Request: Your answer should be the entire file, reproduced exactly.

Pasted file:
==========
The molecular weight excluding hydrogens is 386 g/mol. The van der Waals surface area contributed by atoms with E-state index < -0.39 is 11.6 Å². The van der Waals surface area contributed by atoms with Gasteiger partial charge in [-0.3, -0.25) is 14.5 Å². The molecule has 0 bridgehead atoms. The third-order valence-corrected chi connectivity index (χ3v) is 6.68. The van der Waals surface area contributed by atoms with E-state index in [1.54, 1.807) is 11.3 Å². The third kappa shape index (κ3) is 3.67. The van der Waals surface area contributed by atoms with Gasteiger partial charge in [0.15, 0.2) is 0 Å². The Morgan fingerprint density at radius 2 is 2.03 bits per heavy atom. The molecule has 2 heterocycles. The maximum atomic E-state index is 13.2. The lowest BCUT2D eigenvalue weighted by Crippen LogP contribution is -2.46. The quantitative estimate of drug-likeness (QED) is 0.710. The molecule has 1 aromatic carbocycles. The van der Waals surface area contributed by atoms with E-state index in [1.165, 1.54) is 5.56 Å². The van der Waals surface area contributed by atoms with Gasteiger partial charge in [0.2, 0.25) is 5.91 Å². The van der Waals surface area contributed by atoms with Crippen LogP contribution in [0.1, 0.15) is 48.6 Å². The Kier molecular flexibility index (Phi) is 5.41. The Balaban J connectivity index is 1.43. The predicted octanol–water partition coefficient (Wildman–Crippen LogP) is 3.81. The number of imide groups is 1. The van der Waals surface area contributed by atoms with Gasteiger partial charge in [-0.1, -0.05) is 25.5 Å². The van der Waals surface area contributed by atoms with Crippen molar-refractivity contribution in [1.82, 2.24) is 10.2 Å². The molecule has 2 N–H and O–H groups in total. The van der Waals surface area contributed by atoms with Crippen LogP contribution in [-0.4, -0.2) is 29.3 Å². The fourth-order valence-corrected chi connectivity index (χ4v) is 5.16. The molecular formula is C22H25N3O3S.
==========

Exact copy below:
The molecular weight excluding hydrogens is 386 g/mol. The van der Waals surface area contributed by atoms with E-state index < -0.39 is 11.6 Å². The van der Waals surface area contributed by atoms with Gasteiger partial charge in [-0.3, -0.25) is 14.5 Å². The molecule has 0 bridgehead atoms. The third-order valence-corrected chi connectivity index (χ3v) is 6.68. The van der Waals surface area contributed by atoms with E-state index in [1.54, 1.807) is 11.3 Å². The third kappa shape index (κ3) is 3.67. The van der Waals surface area contributed by atoms with Gasteiger partial charge in [0.15, 0.2) is 0 Å². The Morgan fingerprint density at radius 2 is 2.03 bits per heavy atom. The molecule has 2 heterocycles. The maximum atomic E-state index is 13.2. The lowest BCUT2D eigenvalue weighted by Crippen LogP contribution is -2.46. The quantitative estimate of drug-likeness (QED) is 0.710. The molecule has 1 aromatic carbocycles. The van der Waals surface area contributed by atoms with E-state index in [1.165, 1.54) is 5.56 Å². The van der Waals surface area contributed by atoms with Gasteiger partial charge in [0.2, 0.25) is 5.91 Å². The van der Waals surface area contributed by atoms with Crippen LogP contribution in [0.1, 0.15) is 48.6 Å². The Kier molecular flexibility index (Phi) is 5.41. The Balaban J connectivity index is 1.43. The predicted octanol–water partition coefficient (Wildman–Crippen LogP) is 3.81. The number of imide groups is 1. The van der Waals surface area contributed by atoms with Gasteiger partial charge in [-0.1, -0.05) is 25.5 Å². The van der Waals surface area contributed by atoms with Crippen molar-refractivity contribution in [1.82, 2.24) is 10.2 Å². The molecule has 2 N–H and O–H groups in total. The van der Waals surface area contributed by atoms with Crippen LogP contribution in [-0.4, -0.2) is 29.3 Å². The fourth-order valence-corrected chi connectivity index (χ4v) is 5.16. The molecular formula is C22H25N3O3S.